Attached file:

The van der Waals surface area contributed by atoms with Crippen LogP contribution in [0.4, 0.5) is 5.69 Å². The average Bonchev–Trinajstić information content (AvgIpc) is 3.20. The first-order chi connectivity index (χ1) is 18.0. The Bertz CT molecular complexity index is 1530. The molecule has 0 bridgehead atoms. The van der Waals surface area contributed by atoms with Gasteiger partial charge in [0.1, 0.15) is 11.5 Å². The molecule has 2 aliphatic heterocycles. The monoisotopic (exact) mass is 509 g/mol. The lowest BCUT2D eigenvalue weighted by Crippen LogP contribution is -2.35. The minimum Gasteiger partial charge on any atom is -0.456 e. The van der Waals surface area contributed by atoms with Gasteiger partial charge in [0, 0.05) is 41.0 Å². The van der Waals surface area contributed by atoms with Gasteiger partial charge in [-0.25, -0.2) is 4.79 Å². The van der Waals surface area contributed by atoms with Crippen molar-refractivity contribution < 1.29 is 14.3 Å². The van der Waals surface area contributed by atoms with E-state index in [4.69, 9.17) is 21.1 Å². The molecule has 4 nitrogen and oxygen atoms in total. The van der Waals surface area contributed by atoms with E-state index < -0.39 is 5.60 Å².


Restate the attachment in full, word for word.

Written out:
The van der Waals surface area contributed by atoms with Crippen LogP contribution in [0.4, 0.5) is 5.69 Å². The average Bonchev–Trinajstić information content (AvgIpc) is 3.20. The first-order chi connectivity index (χ1) is 18.0. The Bertz CT molecular complexity index is 1530. The molecule has 0 bridgehead atoms. The van der Waals surface area contributed by atoms with Gasteiger partial charge in [0.1, 0.15) is 11.5 Å². The molecule has 2 aliphatic heterocycles. The monoisotopic (exact) mass is 509 g/mol. The lowest BCUT2D eigenvalue weighted by Crippen LogP contribution is -2.35. The minimum Gasteiger partial charge on any atom is -0.456 e. The van der Waals surface area contributed by atoms with Gasteiger partial charge in [0, 0.05) is 41.0 Å². The van der Waals surface area contributed by atoms with Gasteiger partial charge in [-0.25, -0.2) is 4.79 Å². The van der Waals surface area contributed by atoms with Crippen molar-refractivity contribution < 1.29 is 14.3 Å². The van der Waals surface area contributed by atoms with E-state index in [4.69, 9.17) is 21.1 Å². The molecule has 4 nitrogen and oxygen atoms in total. The van der Waals surface area contributed by atoms with E-state index < -0.39 is 5.60 Å².